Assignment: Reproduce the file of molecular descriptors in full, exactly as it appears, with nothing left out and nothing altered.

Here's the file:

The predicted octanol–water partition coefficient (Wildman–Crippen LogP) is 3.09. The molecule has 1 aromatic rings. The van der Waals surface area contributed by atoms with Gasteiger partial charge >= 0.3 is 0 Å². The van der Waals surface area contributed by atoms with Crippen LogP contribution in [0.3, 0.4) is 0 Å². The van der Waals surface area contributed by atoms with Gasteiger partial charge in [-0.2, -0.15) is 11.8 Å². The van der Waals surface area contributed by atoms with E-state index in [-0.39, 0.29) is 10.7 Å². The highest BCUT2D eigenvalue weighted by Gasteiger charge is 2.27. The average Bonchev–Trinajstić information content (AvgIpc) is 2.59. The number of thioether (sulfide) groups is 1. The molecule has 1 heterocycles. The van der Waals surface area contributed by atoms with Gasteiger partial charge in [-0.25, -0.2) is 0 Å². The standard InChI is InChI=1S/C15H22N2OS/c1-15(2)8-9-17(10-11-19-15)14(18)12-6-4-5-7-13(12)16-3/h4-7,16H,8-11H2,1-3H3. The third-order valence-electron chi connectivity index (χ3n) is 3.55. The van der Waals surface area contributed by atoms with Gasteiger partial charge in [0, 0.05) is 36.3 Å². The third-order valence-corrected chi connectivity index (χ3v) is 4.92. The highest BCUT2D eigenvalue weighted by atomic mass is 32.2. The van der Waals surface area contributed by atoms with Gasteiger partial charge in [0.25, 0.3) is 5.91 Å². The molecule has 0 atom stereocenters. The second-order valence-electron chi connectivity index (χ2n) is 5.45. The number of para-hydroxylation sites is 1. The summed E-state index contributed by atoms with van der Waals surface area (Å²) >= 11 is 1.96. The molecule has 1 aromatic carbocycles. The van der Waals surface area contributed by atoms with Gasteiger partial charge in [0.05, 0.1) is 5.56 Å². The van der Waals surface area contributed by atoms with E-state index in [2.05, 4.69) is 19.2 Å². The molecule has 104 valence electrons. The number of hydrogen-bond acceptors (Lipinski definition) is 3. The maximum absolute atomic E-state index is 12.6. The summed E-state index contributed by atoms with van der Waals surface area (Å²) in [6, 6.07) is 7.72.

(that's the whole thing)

The predicted octanol–water partition coefficient (Wildman–Crippen LogP) is 3.09. The molecule has 1 aromatic rings. The van der Waals surface area contributed by atoms with Gasteiger partial charge >= 0.3 is 0 Å². The van der Waals surface area contributed by atoms with Crippen LogP contribution in [0.3, 0.4) is 0 Å². The van der Waals surface area contributed by atoms with Gasteiger partial charge in [-0.2, -0.15) is 11.8 Å². The van der Waals surface area contributed by atoms with E-state index in [-0.39, 0.29) is 10.7 Å². The highest BCUT2D eigenvalue weighted by Gasteiger charge is 2.27. The average Bonchev–Trinajstić information content (AvgIpc) is 2.59. The number of thioether (sulfide) groups is 1. The molecule has 1 heterocycles. The van der Waals surface area contributed by atoms with Gasteiger partial charge in [-0.25, -0.2) is 0 Å². The standard InChI is InChI=1S/C15H22N2OS/c1-15(2)8-9-17(10-11-19-15)14(18)12-6-4-5-7-13(12)16-3/h4-7,16H,8-11H2,1-3H3. The third-order valence-electron chi connectivity index (χ3n) is 3.55. The van der Waals surface area contributed by atoms with Gasteiger partial charge in [0, 0.05) is 36.3 Å². The third-order valence-corrected chi connectivity index (χ3v) is 4.92. The highest BCUT2D eigenvalue weighted by atomic mass is 32.2. The van der Waals surface area contributed by atoms with Gasteiger partial charge in [0.25, 0.3) is 5.91 Å². The molecule has 0 atom stereocenters. The second-order valence-electron chi connectivity index (χ2n) is 5.45. The number of para-hydroxylation sites is 1. The summed E-state index contributed by atoms with van der Waals surface area (Å²) >= 11 is 1.96. The molecule has 1 aromatic carbocycles. The van der Waals surface area contributed by atoms with Gasteiger partial charge in [0.05, 0.1) is 5.56 Å². The van der Waals surface area contributed by atoms with E-state index in [2.05, 4.69) is 19.2 Å². The molecule has 104 valence electrons. The number of hydrogen-bond acceptors (Lipinski definition) is 3. The maximum absolute atomic E-state index is 12.6. The summed E-state index contributed by atoms with van der Waals surface area (Å²) in [6, 6.07) is 7.72.